So, apparently, the W10 is heavily affected by wind (which makes sense, given the nature of both the front wing design and the amount of aerodynamically-sensitive appendages the car has).
That's what hurt the W10 in qualifying in Japan.
On Friday, Ferrari looked in no shape to threaten the Mercedes. Ok, so the cars were running old Spec One motors in low modes during practice. But that didn’t explain the 1sec deficit to them. In normal – un-windy – conditions, the Mercedes' downforce advantage through the long corners was decisive. But as well as changing to the Spec Three engines for Sunday, Ferrari reduced the rear wing level, bringing a better balance.
Furthermore, the Mercedes – like the Red Bull – has the loaded outboard front wing, with the full depth elements that give greater direct front wing downforce and contribute to its greater overall aero effectiveness, so long as the outwash around the wheels can be adequately controlled. Achieving that control is somewhat marginal – which is the whole reason it took Red Bull half a season to switch on the RB15. It gives greater downforce than the Ferrari-style unloaded outer wing, but it’s much peakier.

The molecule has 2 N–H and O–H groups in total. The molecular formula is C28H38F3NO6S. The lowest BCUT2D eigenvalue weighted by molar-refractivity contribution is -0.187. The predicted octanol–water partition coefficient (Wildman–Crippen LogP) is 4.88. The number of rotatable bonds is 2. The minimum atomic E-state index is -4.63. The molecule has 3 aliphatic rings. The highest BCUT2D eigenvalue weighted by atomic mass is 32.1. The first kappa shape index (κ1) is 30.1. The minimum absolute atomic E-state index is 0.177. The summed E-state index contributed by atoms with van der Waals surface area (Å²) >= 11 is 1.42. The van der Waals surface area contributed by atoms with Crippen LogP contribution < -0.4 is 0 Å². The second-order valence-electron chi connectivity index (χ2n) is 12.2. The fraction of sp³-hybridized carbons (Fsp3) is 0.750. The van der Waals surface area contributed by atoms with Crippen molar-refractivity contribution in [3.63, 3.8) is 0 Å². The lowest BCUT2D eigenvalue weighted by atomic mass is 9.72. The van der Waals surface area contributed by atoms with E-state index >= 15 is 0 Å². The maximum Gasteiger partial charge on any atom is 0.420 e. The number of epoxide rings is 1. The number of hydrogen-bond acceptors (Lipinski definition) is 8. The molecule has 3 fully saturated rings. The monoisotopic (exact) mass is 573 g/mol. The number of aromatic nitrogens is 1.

The Mercedes aero team has done a fantastic job of ameliorating that trait with the W10, but Suzuka on Sunday showed that all it takes is a gusty, unpredictable wind, and the car loses some of its sure-footedness. It under-performed here just as surely as it did in the last windy qualifying we had – in Bahrain.
Charles Leclerc was somewhat shell-shocked to be two tenths adrift of Vettel, despite feeling he’d left little, if anything, on the table.
Mercedes was slightly slower in every sector, the drivers just not confident in leaning on it as hard as the Ferrari guys. Valtteri Bottas shaded Lewis Hamilton by a hundredth to go third.
They were over half a second clear of the Red Bulls which had the same problem as the Mercedes but more so and still a power shortfall despite the much-heralded new Mobil fuel for the Spec Four Honda engine. They were running significantly less wing than either Ferrari or Mercedes.